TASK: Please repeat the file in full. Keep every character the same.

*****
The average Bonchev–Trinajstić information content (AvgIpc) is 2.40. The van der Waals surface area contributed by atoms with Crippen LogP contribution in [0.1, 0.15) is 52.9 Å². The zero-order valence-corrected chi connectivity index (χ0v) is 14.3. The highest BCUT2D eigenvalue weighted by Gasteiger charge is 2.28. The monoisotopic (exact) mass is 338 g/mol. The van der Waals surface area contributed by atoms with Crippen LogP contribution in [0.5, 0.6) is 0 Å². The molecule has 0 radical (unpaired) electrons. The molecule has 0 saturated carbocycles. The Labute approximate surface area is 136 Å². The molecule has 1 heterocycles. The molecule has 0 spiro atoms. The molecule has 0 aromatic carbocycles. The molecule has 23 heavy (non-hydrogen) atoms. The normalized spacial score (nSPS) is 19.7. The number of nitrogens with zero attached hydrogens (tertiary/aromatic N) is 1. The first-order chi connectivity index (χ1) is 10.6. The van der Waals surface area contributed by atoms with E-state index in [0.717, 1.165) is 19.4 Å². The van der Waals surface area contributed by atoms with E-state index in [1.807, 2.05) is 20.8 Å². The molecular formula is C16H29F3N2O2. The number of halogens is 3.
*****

The average Bonchev–Trinajstić information content (AvgIpc) is 2.40. The van der Waals surface area contributed by atoms with Crippen LogP contribution in [0.1, 0.15) is 52.9 Å². The zero-order valence-corrected chi connectivity index (χ0v) is 14.3. The highest BCUT2D eigenvalue weighted by Gasteiger charge is 2.28. The monoisotopic (exact) mass is 338 g/mol. The van der Waals surface area contributed by atoms with Crippen LogP contribution in [0.5, 0.6) is 0 Å². The molecule has 0 radical (unpaired) electrons. The molecule has 0 saturated carbocycles. The Labute approximate surface area is 136 Å². The molecule has 1 heterocycles. The molecule has 0 spiro atoms. The molecule has 0 aromatic carbocycles. The molecule has 23 heavy (non-hydrogen) atoms. The normalized spacial score (nSPS) is 19.7. The number of nitrogens with zero attached hydrogens (tertiary/aromatic N) is 1. The first-order chi connectivity index (χ1) is 10.6. The van der Waals surface area contributed by atoms with E-state index in [0.717, 1.165) is 19.4 Å². The van der Waals surface area contributed by atoms with E-state index in [1.807, 2.05) is 20.8 Å². The molecular formula is C16H29F3N2O2. The number of halogens is 3.